On March 8, 2004, the district court issued an order dismissing Mr. Wallin's lawsuit against Gillespie for failure to state a § 1983 claim. However, the district court declined to dismiss for failure to state a claim on Mr. Wallin's § 1983 claim against Ortiz. On summary judgment, the court dismissed the federal claims against all other defendants on the grounds that he failed to show that (1) the officer had acted with deliberate indifference, and (2) he had failed to exhaust his administrative remedies. The court dismissed his state law claim for intentional infliction of emotional distress with prejudice as to all defendants. It dismissed his negligence claim with prejudice as to some defendants, and without prejudice as to others. The court overruled his objections to various discovery orders issued by the magistrate judge.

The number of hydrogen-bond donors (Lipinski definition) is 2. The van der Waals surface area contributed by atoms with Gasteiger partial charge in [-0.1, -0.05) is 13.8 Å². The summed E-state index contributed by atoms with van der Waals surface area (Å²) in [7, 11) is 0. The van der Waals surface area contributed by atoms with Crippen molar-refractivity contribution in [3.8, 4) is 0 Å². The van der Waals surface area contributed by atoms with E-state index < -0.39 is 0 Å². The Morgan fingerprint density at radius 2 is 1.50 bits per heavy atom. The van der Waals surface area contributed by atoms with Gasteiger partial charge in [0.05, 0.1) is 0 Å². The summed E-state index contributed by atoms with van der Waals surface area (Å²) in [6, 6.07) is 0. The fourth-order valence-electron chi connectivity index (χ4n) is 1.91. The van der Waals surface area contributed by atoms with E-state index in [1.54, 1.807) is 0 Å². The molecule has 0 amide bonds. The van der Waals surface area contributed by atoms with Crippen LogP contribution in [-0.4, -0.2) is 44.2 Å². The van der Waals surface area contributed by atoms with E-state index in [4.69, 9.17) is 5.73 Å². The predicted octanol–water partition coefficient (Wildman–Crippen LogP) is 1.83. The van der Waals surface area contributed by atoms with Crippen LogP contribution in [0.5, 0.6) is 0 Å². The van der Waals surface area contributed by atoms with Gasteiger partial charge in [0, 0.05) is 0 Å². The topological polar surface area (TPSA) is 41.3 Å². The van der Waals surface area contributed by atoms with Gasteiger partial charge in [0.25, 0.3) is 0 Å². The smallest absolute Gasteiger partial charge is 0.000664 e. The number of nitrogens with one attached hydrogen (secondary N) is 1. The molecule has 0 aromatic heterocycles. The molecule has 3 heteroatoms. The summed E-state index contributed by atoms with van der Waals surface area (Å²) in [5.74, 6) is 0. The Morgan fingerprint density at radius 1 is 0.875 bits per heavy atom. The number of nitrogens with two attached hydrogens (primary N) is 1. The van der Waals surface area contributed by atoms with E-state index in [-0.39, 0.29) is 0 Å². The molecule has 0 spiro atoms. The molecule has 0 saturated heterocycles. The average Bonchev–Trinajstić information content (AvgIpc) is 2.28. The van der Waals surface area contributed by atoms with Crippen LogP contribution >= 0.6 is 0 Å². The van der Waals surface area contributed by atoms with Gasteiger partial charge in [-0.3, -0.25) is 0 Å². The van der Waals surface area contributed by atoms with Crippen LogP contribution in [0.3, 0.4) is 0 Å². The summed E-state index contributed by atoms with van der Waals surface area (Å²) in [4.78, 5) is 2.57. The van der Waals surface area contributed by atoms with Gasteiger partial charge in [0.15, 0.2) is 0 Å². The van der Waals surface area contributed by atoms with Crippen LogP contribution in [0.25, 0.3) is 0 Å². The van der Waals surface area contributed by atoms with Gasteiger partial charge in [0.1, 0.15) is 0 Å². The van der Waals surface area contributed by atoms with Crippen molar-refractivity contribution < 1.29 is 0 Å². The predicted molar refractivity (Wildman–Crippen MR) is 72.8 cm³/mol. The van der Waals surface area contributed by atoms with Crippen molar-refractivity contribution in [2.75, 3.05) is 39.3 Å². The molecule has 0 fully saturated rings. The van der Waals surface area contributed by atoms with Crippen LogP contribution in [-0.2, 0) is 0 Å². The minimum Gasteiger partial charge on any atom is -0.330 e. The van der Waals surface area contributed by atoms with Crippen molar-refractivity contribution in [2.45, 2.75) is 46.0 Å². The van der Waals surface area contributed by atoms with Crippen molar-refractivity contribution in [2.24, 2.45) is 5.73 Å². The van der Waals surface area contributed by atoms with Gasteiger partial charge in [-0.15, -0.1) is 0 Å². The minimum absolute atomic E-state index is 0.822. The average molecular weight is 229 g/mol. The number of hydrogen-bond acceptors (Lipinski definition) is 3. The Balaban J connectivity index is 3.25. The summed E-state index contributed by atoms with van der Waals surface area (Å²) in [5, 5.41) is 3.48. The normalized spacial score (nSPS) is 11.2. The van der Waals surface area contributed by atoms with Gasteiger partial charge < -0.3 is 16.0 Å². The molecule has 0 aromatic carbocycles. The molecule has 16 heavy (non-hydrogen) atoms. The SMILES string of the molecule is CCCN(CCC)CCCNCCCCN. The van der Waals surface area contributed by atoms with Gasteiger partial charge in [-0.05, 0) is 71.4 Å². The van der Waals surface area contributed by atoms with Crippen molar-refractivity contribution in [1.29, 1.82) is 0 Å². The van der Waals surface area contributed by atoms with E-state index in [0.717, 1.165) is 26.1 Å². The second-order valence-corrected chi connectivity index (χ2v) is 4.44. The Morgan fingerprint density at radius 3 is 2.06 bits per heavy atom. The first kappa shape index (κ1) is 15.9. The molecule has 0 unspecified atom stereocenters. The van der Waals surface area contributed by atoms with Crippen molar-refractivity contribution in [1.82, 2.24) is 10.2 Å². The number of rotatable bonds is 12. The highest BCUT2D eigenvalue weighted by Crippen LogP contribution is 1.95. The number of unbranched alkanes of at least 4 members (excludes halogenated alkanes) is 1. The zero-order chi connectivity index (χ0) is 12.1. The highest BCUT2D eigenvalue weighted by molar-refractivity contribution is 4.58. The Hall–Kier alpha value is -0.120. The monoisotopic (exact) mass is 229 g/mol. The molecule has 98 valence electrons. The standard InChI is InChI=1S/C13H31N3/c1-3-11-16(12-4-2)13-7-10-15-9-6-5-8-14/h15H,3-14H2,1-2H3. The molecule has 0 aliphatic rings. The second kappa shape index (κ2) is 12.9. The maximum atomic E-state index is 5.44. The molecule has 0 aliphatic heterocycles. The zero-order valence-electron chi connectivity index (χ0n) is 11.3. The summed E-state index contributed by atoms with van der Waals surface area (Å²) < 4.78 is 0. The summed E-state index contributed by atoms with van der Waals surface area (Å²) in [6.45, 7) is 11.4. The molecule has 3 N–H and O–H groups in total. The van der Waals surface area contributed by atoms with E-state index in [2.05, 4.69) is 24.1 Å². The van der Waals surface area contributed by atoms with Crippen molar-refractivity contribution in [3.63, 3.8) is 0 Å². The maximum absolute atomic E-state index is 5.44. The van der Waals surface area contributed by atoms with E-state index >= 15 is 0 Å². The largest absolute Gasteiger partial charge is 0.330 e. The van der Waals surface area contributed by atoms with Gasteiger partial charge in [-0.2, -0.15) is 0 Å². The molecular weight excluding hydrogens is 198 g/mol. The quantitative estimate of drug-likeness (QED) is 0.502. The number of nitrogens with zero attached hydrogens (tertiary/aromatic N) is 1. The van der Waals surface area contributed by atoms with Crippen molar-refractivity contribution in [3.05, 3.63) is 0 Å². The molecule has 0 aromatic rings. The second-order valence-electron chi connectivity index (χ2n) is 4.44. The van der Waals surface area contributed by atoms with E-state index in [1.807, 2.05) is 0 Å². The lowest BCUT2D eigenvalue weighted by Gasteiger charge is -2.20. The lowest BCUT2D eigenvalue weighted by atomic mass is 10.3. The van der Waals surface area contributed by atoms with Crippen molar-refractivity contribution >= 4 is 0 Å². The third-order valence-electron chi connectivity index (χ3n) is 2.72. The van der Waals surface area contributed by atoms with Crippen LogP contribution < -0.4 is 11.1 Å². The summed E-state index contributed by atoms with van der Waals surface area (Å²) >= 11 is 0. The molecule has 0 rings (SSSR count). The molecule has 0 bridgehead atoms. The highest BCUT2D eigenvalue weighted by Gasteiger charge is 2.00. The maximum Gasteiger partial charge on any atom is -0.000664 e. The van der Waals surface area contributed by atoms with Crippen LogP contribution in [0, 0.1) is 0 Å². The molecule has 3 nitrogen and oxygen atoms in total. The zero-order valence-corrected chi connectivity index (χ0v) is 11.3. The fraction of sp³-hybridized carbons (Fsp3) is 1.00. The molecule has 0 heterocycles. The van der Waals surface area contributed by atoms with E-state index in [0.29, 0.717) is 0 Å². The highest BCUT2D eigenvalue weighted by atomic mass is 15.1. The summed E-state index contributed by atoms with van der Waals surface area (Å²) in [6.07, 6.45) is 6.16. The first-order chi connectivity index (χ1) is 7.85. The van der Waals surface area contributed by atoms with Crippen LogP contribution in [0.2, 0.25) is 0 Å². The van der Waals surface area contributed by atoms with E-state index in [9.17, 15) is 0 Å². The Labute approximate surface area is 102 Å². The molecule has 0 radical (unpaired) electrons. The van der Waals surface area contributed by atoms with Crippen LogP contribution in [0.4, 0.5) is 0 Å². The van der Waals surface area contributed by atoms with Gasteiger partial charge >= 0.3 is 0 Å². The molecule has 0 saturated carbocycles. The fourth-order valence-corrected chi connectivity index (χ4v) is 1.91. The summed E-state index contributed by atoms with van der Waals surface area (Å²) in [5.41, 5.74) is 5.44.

Mr. Wallin has appealed the dismissal, the summary judgment, and the denial of his objections to the various discovery orders.

I. Motion to Dismiss

A motion to dismiss is appropriate when it appears beyond doubt that the plaintiff could not prove a set of facts entitling him to relief. See United States v. Colo. Supreme Court, 87 F.3d 1161, 1164 (10th Cir. 1996). We review de novo the district court's grant of a motion to dismiss. Id. "[W]e must accept as true all well-pleaded facts, and construe all reasonable allegations in the light most favorable to the plaintiff." Id.

Order of dismissal

The district court dismissed Mr. Wallin's first lawsuit when he failed to file an amended complaint. An action may be dismissed for the party's failure to comply with a judge's order. Fed. R. Civ. P. 41(b). The district court must take reasonable steps to determine whether the party has complied with an order. See Cosby v. Meadors, 351 F.3d 1324, 1331 (10th Cir. 2003).